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BROCK v. SANDS

April 27, 1996

THOMAS BROCK, Plaintiff, against STEPHEN SANDS, Objector, and DOUGLAS KELLNER, PAUL MEJIAS, VINCENT VELELLA, KATHLEEN WAGNER, WEYMAN CAREY, SEYMORE SHELDON, GERTRUDE STROHM, FERDINAND MARCHI, RONALD D'ANGELO and FREDERICK UMANE, Commissioners constituting the BOARD OF ELECTIONS IN THE CITY OF NEW YORK, Defendants.


The opinion of the court was delivered by: BLOCK

AMENDED MEMORANDUM AND ORDER

 BLOCK, District Judge:

 Plaintiff Thomas Brock ("Brock") brings this civil rights action pursuant to 42 U.S.C. § 1983 seeking declaratory and injunctive relief regarding the constitutionality of certain aspects of the nominating process used in New York City community school board elections. Presently before this Court is Brock's motion brought by order to show cause for a preliminary injunction requiring defendant Board of Elections of the City of New York and the individual commissioners ("Board of Elections") to place his name on the ballot in the upcoming May 7th election as a candidate for one of nine positions on the community school board of District Number 24. Both the Board of Elections and the objector Stephen Sands ("Sands") oppose Brock's motion for injunctive relief and the Board of Elections has moved to dismiss the complaint for failure to state a claim upon which relief may be granted pursuant to Rule 12(b)(6) of the Federal Rules of Civil Procedure. On April 19, 1996, the Court heard oral argument on the motions and reserved decision. Brock's motion is granted and the Board of Elections' motion is denied.

 Section 2590-c of New York's Education Law ("Education Law"), and certain portions of New York's Election Law ("Election Law") which the Education Law incorporates, govern New York City community school board ("community school board") elections. Sections 2590-c(1) and (2) of the Education Law provide for nine positions on a community school board, all positions being filled simultaneously and at-large every three years. To gain access to the ballot, an individual must gather 200 signatures on nominating petitions. N.Y. Educ. Law § 2590-c(6)(a)(2). Nominating petitions must be filed with the Board of Elections at least four weeks prior to the election. N.Y. Educ. Law § 2590-c(6)(a)(1). Moreover, as incorporated from the Election Law, each nominating petition must be "witnessed" by an individual who swears to having observed each signature on the petition. N.Y. Educ. Law § 2590-c(6)(a); N.Y. Elec. Law. §§ 6-132(2), (3), 6-140(1)(b), (2). As represented by the parties at oral argument, approximately 161,000 individuals are currently eligible to vote in a community school board election in District Number 24.

 Brock filed a nominating petition containing a total of 275 signatures with the Board of Elections. Brock's petition was subsequently challenged by Sands, who submitted various objections to the Board of Elections. On April 1, 1996, the Board of Elections invalidated eighty-six (86) of the 275 signatures. Sixty-six (66) are here at issue. *fn1" The Board of Elections invalidated one of these 66 signatures because the signer had previously signed another candidate's nominating petition. More significantly, the Board invalidated sixty-five (65) signatures because the witnesses of these signatures had previously signed nominating petitions for other candidates. *fn2" Brock's petition was thereby rendered inadequate because it fell short of the required 200 signatures. The parties agree that if the Board erred in invalidating these 65 signatures, Brock would qualify to be placed on the May 7th ballot. Brock thereafter sought relief in this Court.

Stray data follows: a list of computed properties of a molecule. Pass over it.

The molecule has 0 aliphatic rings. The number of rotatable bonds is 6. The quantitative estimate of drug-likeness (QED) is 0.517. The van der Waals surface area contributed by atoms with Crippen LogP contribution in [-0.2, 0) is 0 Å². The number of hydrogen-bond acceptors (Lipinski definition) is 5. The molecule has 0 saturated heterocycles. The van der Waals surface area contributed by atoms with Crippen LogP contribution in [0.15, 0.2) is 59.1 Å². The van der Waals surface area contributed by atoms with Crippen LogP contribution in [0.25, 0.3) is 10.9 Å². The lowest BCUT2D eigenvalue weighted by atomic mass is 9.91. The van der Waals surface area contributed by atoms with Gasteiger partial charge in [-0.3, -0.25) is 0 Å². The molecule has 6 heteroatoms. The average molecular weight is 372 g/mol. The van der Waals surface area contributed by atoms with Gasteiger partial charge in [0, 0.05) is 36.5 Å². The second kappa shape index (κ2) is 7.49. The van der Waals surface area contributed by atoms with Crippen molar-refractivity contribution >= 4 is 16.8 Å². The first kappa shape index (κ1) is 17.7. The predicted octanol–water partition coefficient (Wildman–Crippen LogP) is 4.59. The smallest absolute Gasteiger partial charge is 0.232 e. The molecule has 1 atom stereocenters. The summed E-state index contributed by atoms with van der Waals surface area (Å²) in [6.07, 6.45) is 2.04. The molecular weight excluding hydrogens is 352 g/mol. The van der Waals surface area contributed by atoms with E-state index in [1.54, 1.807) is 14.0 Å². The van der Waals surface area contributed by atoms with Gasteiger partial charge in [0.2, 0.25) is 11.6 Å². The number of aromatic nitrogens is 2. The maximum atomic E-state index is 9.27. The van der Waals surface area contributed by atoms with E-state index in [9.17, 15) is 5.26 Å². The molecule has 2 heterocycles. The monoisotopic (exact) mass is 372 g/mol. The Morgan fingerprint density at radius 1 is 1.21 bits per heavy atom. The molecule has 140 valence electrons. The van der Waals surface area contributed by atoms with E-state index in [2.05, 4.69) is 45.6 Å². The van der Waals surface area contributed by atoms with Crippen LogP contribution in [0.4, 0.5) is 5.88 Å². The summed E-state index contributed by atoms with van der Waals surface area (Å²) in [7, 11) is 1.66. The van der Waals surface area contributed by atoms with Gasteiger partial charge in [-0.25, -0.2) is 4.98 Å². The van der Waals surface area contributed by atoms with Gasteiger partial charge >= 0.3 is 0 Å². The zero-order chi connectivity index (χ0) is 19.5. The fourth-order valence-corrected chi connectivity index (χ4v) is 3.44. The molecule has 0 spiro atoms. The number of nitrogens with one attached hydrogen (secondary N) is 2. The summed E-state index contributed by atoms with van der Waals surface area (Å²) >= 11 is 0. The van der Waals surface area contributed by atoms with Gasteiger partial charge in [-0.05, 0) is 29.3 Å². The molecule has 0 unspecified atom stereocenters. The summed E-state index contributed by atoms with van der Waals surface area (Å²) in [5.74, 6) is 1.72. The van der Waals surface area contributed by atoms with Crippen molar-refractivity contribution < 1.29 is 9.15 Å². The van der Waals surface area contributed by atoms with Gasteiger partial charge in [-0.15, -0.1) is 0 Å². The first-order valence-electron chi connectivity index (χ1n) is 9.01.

DISCUSSION

 To witness a particular nominating petition under the Election Law, an individual must be qualified to sign the petition itself. As sections 6-132(2), (3) and 6-140(1)(b), (2) of the Election Law provide:

 
[ § 6-132] 2. There shall be appended at the bottom of each sheet a signed statement of a witness who is a duly qualified voter of the state and an enrolled voter of the same political party as the voters qualified to sign the petition, and who is also a resident of the political subdivision in which the office or position is to be voted for . . .
 
3. In lieu of the signed statement of a witness who is a duly qualified voter of the state qualified to sign the petition, the following statement signed by a notary public or commissioner of deeds shall be accepted . . .
 
[ § 6-140] 1.b. There shall be appended at the bottom of each sheet a signed statement of a witness who is a duly qualified voter of the state and who also is qualified to sign the petition. . .
 
2. In lieu of the signed statement of a witness who is a duly qualified voter of the state qualified to sign the petition, the following statement signed by a notary public or commissioner of deeds shall be accepted . . .

 N.Y. Elec. Law §§ 6-132(2), (3) and 6-140(1)(b), (2) (emphasis added). Although the Education Law is silent with respect to witness qualification, these provisions of the Election Law are incorporated by section 2590-c(6)(a) of the Education Law. See Lavelle v. Gonzalez, 93 A.D.2d 896, 461 N.Y.S.2d 433, 434 (2d Dept.), aff'd, 59 N.Y.2d 670, 450 N.E.2d 218, 463 N.Y.S.2d 412 (1983) ("Education Law renders the Election Law applicable with respect to nominations of candidates for community school boards. Sections 6-132 (subs. 2, 3) . . . and 6-140 (subds. 1,2) of the Election Law . . . require a subscribing witness to be qualified to sign the petition he or she carries.").

 The Election Law and the Education Law, however, contain different, specific provisions governing the number of petitions that an otherwise qualified individual may sign. Under the Election Law, a qualified individual is not precluded from signing as many nominating petitions as there ...


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